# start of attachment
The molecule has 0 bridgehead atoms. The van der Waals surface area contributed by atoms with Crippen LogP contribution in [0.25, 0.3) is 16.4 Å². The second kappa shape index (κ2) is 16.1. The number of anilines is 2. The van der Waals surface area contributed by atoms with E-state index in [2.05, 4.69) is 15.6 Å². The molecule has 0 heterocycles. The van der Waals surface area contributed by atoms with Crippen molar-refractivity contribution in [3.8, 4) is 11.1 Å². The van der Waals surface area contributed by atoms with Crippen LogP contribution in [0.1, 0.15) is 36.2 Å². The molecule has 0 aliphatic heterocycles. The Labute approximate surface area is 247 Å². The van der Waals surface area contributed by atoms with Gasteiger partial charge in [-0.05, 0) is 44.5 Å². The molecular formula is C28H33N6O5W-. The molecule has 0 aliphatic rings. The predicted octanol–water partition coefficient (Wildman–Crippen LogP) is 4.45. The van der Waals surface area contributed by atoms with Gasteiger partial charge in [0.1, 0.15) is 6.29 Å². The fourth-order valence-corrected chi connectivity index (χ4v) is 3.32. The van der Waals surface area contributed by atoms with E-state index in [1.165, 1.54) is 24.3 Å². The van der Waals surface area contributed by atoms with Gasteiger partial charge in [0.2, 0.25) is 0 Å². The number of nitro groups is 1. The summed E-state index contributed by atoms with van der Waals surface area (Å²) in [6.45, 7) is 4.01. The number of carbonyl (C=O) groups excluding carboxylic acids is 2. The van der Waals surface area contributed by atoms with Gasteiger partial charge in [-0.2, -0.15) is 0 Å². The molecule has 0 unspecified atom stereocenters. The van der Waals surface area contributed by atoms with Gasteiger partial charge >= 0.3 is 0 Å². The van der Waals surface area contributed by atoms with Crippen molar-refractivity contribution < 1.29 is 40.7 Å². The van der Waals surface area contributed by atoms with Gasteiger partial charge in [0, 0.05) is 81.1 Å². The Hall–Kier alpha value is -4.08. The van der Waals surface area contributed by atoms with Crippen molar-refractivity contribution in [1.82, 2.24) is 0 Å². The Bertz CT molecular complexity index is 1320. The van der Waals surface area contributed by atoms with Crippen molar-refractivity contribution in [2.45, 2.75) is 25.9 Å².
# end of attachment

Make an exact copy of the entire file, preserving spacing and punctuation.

The molecule has 0 bridgehead atoms. The van der Waals surface area contributed by atoms with Crippen LogP contribution in [0.25, 0.3) is 16.4 Å². The second kappa shape index (κ2) is 16.1. The number of anilines is 2. The van der Waals surface area contributed by atoms with E-state index in [2.05, 4.69) is 15.6 Å². The molecule has 0 heterocycles. The van der Waals surface area contributed by atoms with Crippen molar-refractivity contribution in [3.8, 4) is 11.1 Å². The van der Waals surface area contributed by atoms with Crippen LogP contribution in [0.1, 0.15) is 36.2 Å². The molecule has 0 aliphatic heterocycles. The Labute approximate surface area is 247 Å². The van der Waals surface area contributed by atoms with Gasteiger partial charge in [-0.05, 0) is 44.5 Å². The molecular formula is C28H33N6O5W-. The molecule has 0 aliphatic rings. The predicted octanol–water partition coefficient (Wildman–Crippen LogP) is 4.45. The van der Waals surface area contributed by atoms with Gasteiger partial charge in [0.1, 0.15) is 6.29 Å². The fourth-order valence-corrected chi connectivity index (χ4v) is 3.32. The van der Waals surface area contributed by atoms with E-state index in [1.165, 1.54) is 24.3 Å². The van der Waals surface area contributed by atoms with Gasteiger partial charge in [0.2, 0.25) is 0 Å². The number of nitro groups is 1. The summed E-state index contributed by atoms with van der Waals surface area (Å²) in [6.45, 7) is 4.01. The number of carbonyl (C=O) groups excluding carboxylic acids is 2. The van der Waals surface area contributed by atoms with Gasteiger partial charge in [-0.2, -0.15) is 0 Å². The molecule has 0 unspecified atom stereocenters. The van der Waals surface area contributed by atoms with Gasteiger partial charge >= 0.3 is 0 Å². The van der Waals surface area contributed by atoms with Crippen molar-refractivity contribution < 1.29 is 40.7 Å². The van der Waals surface area contributed by atoms with Gasteiger partial charge in [0, 0.05) is 81.1 Å². The Hall–Kier alpha value is -4.08. The van der Waals surface area contributed by atoms with Crippen molar-refractivity contribution in [1.82, 2.24) is 0 Å². The Bertz CT molecular complexity index is 1320. The van der Waals surface area contributed by atoms with Crippen molar-refractivity contribution in [2.45, 2.75) is 25.9 Å².